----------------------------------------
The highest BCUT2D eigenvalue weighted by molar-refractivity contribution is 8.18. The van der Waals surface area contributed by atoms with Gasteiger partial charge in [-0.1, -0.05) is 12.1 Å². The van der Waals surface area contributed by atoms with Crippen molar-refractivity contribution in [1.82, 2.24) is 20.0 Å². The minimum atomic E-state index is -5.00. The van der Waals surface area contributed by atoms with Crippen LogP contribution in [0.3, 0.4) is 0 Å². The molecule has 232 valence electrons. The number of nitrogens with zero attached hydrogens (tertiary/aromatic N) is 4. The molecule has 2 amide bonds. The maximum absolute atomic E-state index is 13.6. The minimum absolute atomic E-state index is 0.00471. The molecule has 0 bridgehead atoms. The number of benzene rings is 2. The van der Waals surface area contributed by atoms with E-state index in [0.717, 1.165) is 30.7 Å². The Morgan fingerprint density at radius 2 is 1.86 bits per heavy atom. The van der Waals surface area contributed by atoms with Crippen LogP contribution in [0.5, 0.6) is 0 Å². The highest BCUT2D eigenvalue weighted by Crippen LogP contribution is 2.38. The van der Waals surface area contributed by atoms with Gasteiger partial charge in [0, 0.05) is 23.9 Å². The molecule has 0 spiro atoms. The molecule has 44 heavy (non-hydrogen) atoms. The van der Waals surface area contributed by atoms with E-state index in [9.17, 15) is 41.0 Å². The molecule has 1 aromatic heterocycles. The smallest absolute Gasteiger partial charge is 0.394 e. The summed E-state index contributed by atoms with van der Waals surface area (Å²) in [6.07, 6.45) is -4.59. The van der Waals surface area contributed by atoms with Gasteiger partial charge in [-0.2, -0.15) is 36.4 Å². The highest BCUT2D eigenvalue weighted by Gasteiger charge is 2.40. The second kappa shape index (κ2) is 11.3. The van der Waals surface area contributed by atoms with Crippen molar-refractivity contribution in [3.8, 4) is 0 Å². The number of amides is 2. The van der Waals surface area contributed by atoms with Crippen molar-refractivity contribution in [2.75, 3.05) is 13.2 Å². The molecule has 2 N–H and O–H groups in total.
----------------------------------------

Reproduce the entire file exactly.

The highest BCUT2D eigenvalue weighted by molar-refractivity contribution is 8.18. The van der Waals surface area contributed by atoms with Gasteiger partial charge in [-0.1, -0.05) is 12.1 Å². The van der Waals surface area contributed by atoms with Crippen molar-refractivity contribution in [1.82, 2.24) is 20.0 Å². The minimum atomic E-state index is -5.00. The van der Waals surface area contributed by atoms with Crippen LogP contribution in [0.3, 0.4) is 0 Å². The molecule has 232 valence electrons. The number of nitrogens with zero attached hydrogens (tertiary/aromatic N) is 4. The molecule has 2 amide bonds. The maximum absolute atomic E-state index is 13.6. The minimum absolute atomic E-state index is 0.00471. The molecule has 0 bridgehead atoms. The number of benzene rings is 2. The van der Waals surface area contributed by atoms with E-state index in [0.717, 1.165) is 30.7 Å². The Morgan fingerprint density at radius 2 is 1.86 bits per heavy atom. The van der Waals surface area contributed by atoms with Crippen LogP contribution in [0.5, 0.6) is 0 Å². The highest BCUT2D eigenvalue weighted by Crippen LogP contribution is 2.38. The van der Waals surface area contributed by atoms with Gasteiger partial charge in [0, 0.05) is 23.9 Å². The molecule has 0 spiro atoms. The molecule has 44 heavy (non-hydrogen) atoms. The van der Waals surface area contributed by atoms with E-state index in [9.17, 15) is 41.0 Å². The molecule has 1 aromatic heterocycles. The smallest absolute Gasteiger partial charge is 0.394 e. The summed E-state index contributed by atoms with van der Waals surface area (Å²) in [6.07, 6.45) is -4.59. The van der Waals surface area contributed by atoms with Gasteiger partial charge in [-0.2, -0.15) is 36.4 Å². The highest BCUT2D eigenvalue weighted by Gasteiger charge is 2.40. The second kappa shape index (κ2) is 11.3. The van der Waals surface area contributed by atoms with Crippen molar-refractivity contribution in [3.8, 4) is 0 Å². The number of amides is 2. The van der Waals surface area contributed by atoms with Crippen molar-refractivity contribution in [2.75, 3.05) is 13.2 Å². The molecule has 2 N–H and O–H groups in total.